Outcomes of Sleep Disorders in Older Men

This study has been completed.
Sponsor:
Information provided by:
National Heart, Lung, and Blood Institute (NHLBI)
ClinicalTrials.gov Identifier:
NCT00070681
First received: October 6, 2003
Last updated: April 13, 2009
Last verified: April 2009

October 6, 2003
April 13, 2009
September 2003
June 2007   (final data collection date for primary outcome measure)
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Complete list of historical versions of study NCT00070681 on ClinicalTrials.gov Archive Site
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Outcomes of Sleep Disorders in Older Men
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To determine the effects of sleep disorders on cardiovascular function and disease in older men.

BACKGROUND:

It is estimated that over 50 percent of adults aged 65 and older report some sleep disruption, while about 20 percent suffer from chronic insomnia. Obstructive sleep apnea, a major cause of daytime drowsiness, occurs in an estimated 20-60 percent of older people, depending on the definition used and the specific population being studied. Despite the high prevalence of sleep disorders in the elderly, there have been relatively few studies focused on the consequences. Most studies have been limited by cross-sectional design, small sample size, or lack of comprehensive and objective assessment of sleep. The study, Outcomes of Sleep Disorders in Older Men, will take advantage of the established cohort that has been recruited for the Osteoporotic Fractures in Men (MrOS) Study (5U01AR045647-Dr. Eric Orwoll, PI). MrOS, a 7-year study that began in July 1999, is a multi-center prospective study of approximately 6,000 men aged 65 and older. During the MrOS baseline visit, a broad variety of measurements were collected, including body composition and body fat distribution by dual energy X-ray absorptiometry (DEXA) and quantitative computed tomography, bone density, anthropometry, performance-based tests of strength and balance, medical history, medication use, smoking and alcohol use, and other parameters. Blood, urine, and DNA specimens have been archived for use in future studies of importance to the health of older men.

DESIGN NARRATIVE:

In a subcohort of 3,000 MrOS participants, comprehensive and accurate assessments of sleep will be added using in-home polysomnography, wrist actigraphy, questionnaires and other measures; and prospective adjudication of cardiovascular disease (CVD) events, to the extensive measures that have already been performed or planned in the MrOS cohort study. These new measures will enable testing of several important hypotheses: 1) to characterize the associations between sleep disruption and subsequent CVD events during 3.5 years of follow-up, 2) to determine if sleep disturbances are associated with an increased risk of total and cause-specific mortality in older men, 3) to test whether sleep disturbances are associated with increased risk of falls and decreased physical function, 4) to test whether sleep disturbances are associated with impaired cognitive function in older men, and 5) to test whether sleep disorders are associated with bone density and fracture risk in older men. The bank of MrOS specimens will be supplemented to allow for testing of future hypotheses concerning the role of sleep in the development of age-related diseases and conditions.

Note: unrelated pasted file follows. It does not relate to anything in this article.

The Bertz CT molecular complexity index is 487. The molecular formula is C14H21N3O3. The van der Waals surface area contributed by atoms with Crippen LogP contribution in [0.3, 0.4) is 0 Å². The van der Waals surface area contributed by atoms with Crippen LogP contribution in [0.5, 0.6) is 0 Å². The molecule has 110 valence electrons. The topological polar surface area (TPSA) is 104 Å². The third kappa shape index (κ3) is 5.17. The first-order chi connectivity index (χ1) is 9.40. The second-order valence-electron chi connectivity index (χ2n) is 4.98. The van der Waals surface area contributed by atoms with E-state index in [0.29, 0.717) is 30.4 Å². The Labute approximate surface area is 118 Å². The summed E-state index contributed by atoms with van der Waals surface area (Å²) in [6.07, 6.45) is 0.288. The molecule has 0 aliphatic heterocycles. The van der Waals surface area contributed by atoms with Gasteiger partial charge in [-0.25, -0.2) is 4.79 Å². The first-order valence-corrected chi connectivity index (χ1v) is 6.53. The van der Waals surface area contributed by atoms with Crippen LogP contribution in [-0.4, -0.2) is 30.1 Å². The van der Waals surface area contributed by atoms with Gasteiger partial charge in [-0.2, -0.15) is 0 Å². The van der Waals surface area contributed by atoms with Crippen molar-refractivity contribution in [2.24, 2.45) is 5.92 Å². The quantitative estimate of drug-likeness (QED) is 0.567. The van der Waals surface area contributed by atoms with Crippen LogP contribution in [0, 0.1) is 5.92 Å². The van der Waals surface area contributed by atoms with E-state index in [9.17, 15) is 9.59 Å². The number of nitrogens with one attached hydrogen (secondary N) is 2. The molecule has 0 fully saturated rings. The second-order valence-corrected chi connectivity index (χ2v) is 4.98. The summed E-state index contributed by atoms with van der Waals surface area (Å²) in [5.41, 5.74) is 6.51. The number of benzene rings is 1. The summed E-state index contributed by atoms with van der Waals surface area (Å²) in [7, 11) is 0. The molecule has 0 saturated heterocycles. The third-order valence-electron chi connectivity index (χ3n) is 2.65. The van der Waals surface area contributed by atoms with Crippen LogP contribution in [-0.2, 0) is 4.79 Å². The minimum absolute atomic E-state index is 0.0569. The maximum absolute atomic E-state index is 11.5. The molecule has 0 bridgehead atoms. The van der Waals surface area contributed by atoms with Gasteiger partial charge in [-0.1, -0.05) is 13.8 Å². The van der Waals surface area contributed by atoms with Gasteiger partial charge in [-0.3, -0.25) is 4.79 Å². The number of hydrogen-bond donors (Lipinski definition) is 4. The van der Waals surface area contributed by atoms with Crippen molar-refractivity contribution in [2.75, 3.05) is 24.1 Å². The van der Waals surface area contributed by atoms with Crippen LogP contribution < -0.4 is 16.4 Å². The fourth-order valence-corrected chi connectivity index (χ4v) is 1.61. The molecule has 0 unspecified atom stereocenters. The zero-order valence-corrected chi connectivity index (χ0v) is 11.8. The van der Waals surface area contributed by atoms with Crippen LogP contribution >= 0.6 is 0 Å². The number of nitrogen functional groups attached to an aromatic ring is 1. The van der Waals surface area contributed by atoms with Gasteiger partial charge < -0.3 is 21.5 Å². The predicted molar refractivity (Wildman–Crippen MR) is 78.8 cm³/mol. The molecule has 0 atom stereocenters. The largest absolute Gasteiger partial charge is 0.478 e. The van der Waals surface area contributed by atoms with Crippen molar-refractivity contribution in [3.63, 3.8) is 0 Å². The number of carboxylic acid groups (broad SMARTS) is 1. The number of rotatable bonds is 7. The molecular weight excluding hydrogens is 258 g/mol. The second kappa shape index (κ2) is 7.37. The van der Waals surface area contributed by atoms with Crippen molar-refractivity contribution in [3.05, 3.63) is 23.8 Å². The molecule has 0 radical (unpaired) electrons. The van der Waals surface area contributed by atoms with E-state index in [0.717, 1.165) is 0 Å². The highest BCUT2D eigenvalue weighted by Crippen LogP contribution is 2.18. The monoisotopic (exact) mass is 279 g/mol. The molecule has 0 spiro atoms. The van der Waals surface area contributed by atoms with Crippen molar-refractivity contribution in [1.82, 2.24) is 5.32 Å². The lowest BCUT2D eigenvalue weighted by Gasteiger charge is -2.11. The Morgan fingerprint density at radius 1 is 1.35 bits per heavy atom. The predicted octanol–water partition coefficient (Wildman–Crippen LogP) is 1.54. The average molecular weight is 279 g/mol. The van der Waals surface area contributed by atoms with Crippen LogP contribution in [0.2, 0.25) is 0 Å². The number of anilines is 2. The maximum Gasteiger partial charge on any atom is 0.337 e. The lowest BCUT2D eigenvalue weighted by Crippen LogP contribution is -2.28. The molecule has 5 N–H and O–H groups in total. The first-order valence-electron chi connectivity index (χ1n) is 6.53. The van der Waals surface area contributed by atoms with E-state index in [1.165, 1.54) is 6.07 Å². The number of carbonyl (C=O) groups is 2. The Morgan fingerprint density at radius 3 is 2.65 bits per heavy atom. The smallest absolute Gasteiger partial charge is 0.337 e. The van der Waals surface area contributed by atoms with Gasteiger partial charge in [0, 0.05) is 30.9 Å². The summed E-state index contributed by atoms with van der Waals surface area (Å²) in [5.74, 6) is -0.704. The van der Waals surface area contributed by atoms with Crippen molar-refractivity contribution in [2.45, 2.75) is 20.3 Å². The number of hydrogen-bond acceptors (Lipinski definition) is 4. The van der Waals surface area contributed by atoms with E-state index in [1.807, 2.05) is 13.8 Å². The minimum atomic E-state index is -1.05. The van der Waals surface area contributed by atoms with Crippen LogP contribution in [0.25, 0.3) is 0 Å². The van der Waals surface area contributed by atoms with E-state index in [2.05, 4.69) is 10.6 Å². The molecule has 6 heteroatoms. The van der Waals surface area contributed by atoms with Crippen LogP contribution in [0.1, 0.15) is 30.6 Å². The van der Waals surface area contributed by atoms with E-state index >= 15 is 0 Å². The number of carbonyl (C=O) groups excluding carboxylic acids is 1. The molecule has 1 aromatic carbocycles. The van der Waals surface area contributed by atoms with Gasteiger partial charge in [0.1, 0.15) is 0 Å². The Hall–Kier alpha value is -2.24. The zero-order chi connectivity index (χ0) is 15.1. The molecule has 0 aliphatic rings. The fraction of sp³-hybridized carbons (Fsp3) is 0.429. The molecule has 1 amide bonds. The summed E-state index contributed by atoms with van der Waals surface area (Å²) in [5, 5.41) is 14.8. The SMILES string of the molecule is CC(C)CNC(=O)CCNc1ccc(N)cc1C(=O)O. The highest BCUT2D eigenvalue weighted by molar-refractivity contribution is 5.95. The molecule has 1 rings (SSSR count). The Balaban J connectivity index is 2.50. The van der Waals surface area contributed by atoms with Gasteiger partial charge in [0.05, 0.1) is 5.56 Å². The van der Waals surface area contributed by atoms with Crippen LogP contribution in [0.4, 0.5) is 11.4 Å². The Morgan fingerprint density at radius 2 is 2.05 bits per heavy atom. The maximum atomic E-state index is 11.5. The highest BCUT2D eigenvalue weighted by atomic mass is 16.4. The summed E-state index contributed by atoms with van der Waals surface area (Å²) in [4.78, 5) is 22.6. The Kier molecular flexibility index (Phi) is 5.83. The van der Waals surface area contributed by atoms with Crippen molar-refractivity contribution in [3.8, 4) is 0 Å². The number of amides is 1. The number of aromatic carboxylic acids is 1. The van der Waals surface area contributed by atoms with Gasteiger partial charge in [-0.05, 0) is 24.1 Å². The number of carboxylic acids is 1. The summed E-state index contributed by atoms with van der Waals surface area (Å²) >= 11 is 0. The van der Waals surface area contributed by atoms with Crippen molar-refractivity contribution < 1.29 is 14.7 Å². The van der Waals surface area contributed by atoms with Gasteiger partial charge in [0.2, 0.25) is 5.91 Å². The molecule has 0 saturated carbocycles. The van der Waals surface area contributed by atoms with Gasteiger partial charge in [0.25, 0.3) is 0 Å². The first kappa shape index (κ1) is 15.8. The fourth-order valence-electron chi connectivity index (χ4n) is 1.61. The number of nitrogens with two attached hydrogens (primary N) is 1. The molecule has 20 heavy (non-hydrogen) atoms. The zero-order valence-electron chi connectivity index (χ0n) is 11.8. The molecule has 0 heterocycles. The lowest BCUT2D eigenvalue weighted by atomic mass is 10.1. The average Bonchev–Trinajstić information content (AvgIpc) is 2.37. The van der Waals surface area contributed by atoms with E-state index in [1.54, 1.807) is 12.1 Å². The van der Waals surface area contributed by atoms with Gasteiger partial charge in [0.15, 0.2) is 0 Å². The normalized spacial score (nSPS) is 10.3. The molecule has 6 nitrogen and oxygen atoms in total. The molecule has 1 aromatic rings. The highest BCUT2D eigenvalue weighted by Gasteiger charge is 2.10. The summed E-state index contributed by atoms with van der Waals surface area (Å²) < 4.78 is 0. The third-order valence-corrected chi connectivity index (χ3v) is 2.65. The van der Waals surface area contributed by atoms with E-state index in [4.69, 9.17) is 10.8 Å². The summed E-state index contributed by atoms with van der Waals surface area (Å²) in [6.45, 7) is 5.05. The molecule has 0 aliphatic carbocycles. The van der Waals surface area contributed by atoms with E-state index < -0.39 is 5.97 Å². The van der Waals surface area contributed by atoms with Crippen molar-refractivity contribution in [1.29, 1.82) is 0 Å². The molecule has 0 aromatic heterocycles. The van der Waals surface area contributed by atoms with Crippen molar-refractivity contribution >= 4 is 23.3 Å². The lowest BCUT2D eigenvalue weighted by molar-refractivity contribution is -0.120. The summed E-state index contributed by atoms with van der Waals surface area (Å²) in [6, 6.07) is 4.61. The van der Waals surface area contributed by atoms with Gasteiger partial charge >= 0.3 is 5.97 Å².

Observational
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  • Cardiovascular Diseases
  • Heart Diseases
  • Sleep
  • Sleep Apnea Syndromes
  • Neurologic Manifestations
  • Osteoporosis
  • Bone Diseases
Procedure: Polysomnography
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*   Includes publications given by the data provider as well as publications identified by ClinicalTrials.gov Identifier (NCT Number) in Medline.
 
Completed
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June 2007
June 2007   (final data collection date for primary outcome measure)

No eligibility criteria

Male
65 Years and older
No
Contact information is only displayed when the study is recruiting subjects
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NCT00070681
158
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National Heart, Lung, and Blood Institute (NHLBI)
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Investigator: Elizabeth Barrett-Connor University of California, San Diego
Investigator: Jane Cauley University of Pittsburgh
Investigator: Kristine Ensrud University of Minnesota - Clinical and Translational Science Institute
Investigator: Cora Lewis University of Alabama at Birmingham
Investigator: Eric Orwoll Oregon Health and Science University
Investigator: Susan Redline Case Western Reserve University
Investigator: Marcia Stefanick Stanford University
Investigator: Katie Stone University of California, San Francisco
National Heart, Lung, and Blood Institute (NHLBI)
April 2009

ICMJE     Data element required by the International Committee of Medical Journal Editors and the World Health Organization ICTRP